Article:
Commercial craft brewers also have begun using recycled water. In California, Half Moon Bay Brewing Company experimented with making its Mavericks Tunnel Vision IPA using gray water (from sinks, showers and washing machines), which it treated with the same technology used by NASA. In a blind taste test, an expert panel couldn’t tell the difference. Half Moon Bay’s owner, Lenny Mendonca, said, “If I can demonstrate to people that not only is [beer made with gray water] good, but it’s great, then why wouldn’t you use that water for everything else?”
In Arizona, the Pima County Regional Wastewater Reclamation Department is working with the Arizona Craft Brewers Guild, which has more than 80 members, to determine who can make the best-tasting beer using recycled water. They even took the show on the road with a mobile treatment plant in October – in partnership with engineering firm CH2M, they teamed up with three Denver-area breweries to make the first craft beer with recycled water in Colorado.
In 2017, Stone Brewing of Escondido, California, produced five barrels of Full Circle Pale Ale from the city of San Diego’s Pure Water Facility, which treats wastewater to drinking-water standards. At the taste testing, San Diego officials, including Mayor Kevin Faulconer, expressed hope that the experiment would help the public embrace the city’s ambitious program to obtain one-third of San Diego’s water from recycled water by 2035.
So far, no commercial brewer has marketed a beer made from reclaimed water. But these beers were never intended for mass consumption. They were produced in pilot studies to show proof of concept: Beer made with recycled water is safe and tasty.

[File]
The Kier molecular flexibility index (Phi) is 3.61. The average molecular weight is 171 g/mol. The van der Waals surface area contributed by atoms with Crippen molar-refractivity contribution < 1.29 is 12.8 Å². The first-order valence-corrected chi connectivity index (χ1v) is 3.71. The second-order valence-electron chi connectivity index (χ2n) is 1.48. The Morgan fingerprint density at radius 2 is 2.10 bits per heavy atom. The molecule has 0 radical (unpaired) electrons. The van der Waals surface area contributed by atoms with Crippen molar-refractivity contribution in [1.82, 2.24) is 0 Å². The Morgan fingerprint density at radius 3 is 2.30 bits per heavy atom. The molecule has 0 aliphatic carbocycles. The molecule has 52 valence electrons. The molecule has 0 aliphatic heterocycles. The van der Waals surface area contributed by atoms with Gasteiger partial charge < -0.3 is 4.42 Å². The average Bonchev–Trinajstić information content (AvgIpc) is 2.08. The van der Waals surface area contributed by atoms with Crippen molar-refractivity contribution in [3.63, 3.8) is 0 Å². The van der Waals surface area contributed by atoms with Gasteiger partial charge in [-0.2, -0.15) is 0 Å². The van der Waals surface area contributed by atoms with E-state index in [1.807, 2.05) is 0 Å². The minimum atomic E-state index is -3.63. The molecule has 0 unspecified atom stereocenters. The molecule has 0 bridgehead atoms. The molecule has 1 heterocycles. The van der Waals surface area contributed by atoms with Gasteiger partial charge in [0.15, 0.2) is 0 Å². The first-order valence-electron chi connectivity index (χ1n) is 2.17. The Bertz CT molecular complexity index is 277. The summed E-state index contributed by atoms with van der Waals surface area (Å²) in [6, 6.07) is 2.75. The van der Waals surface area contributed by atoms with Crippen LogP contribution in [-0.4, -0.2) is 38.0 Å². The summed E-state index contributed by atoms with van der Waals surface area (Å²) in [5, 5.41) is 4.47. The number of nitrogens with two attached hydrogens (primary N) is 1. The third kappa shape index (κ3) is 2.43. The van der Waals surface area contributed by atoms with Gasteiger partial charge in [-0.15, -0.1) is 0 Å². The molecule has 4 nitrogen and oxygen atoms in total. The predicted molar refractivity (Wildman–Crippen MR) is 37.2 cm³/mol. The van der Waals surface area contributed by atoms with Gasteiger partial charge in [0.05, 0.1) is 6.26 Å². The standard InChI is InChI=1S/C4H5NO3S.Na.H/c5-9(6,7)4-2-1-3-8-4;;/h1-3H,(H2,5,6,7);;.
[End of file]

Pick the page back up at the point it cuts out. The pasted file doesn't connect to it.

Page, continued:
So how do we overcome “Yuck!”? Establishing the legitimacy of direct potable reuse of water will depend on the public’s trust and confidence in the water provider and in water treatment technology. Scientists and water professionals understand that water purification technology can make it safe to drink treated sewage. Their voices are important ones, but they appeal to the head, not the heart. Far more persuasive will be the experience of friends sharing a cold one at a community forum on water. The recent competitions open a conversation with the general public, who are often unfamiliar with, or skeptical of, using treated water for drinking water.
Brewing With Alka-Seltzer
When California’s drought threatened the ability of Lagunitas Brewing Company to continue to withdraw water from the Russian River, the company faced a problem. Its only option was to switch to groundwater, which contains heavy minerals. The company’s head brewer contemptuously dismissed that idea: “It would be like brewing with Alka-Seltzer.”
Brewers insist that the flavor of beer depends on the water used to make it. Beer once had a different taste from river to river, what the French call terroir – flavor from a certain plot of land. But with so many rivers cleaned up, the art of brewing is now a question of determining what to put into water to produce beer with the desired flavor. Anyone want a grapefruit IPA? A blood-orange ale? A sour beer?
For craft brewers, the desire to control the taste actually makes treated wastewater a perfect medium. The treatment process gives the water a bland taste, which brewers can easily modify.
Craft brewers can further their commitment to sustainability by reusing municipal water. A glass of cold craft beer made with recycled water could go a long way in changing how people think about reusing water. And as for consumers who enjoy craft beer, instead of responding to the idea with “Yuck!” let’s raise a cold one and celebrate the disruption of craft brewers creating ever more interesting and flavorful beers while becoming a model of environmental stewardship.